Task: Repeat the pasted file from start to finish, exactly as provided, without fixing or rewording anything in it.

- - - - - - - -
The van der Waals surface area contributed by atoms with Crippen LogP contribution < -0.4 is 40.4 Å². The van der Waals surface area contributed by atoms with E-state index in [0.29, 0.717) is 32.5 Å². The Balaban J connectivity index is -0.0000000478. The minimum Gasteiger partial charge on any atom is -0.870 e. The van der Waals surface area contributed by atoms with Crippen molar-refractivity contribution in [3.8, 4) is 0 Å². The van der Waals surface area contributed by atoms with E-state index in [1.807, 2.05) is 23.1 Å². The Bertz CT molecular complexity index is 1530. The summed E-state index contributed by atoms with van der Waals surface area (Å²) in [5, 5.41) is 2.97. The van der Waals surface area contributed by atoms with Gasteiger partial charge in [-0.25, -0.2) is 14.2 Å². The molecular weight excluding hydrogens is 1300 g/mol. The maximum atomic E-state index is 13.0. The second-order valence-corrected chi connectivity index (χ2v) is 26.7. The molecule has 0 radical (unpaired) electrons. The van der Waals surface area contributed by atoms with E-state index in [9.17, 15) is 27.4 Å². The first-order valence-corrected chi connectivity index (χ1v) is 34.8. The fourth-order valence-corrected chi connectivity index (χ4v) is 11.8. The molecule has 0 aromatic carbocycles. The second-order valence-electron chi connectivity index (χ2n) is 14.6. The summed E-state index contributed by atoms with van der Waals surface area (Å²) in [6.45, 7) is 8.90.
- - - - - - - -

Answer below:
The van der Waals surface area contributed by atoms with Crippen LogP contribution < -0.4 is 40.4 Å². The van der Waals surface area contributed by atoms with E-state index in [0.29, 0.717) is 32.5 Å². The Balaban J connectivity index is -0.0000000478. The minimum Gasteiger partial charge on any atom is -0.870 e. The van der Waals surface area contributed by atoms with Crippen molar-refractivity contribution in [3.8, 4) is 0 Å². The van der Waals surface area contributed by atoms with E-state index in [1.807, 2.05) is 23.1 Å². The Bertz CT molecular complexity index is 1530. The summed E-state index contributed by atoms with van der Waals surface area (Å²) in [5, 5.41) is 2.97. The van der Waals surface area contributed by atoms with Gasteiger partial charge in [-0.25, -0.2) is 14.2 Å². The molecular weight excluding hydrogens is 1300 g/mol. The maximum atomic E-state index is 13.0. The second-order valence-corrected chi connectivity index (χ2v) is 26.7. The molecule has 0 radical (unpaired) electrons. The van der Waals surface area contributed by atoms with E-state index in [9.17, 15) is 27.4 Å². The first-order valence-corrected chi connectivity index (χ1v) is 34.8. The fourth-order valence-corrected chi connectivity index (χ4v) is 11.8. The molecule has 0 aromatic carbocycles. The second-order valence-electron chi connectivity index (χ2n) is 14.6. The summed E-state index contributed by atoms with van der Waals surface area (Å²) in [6.45, 7) is 8.90.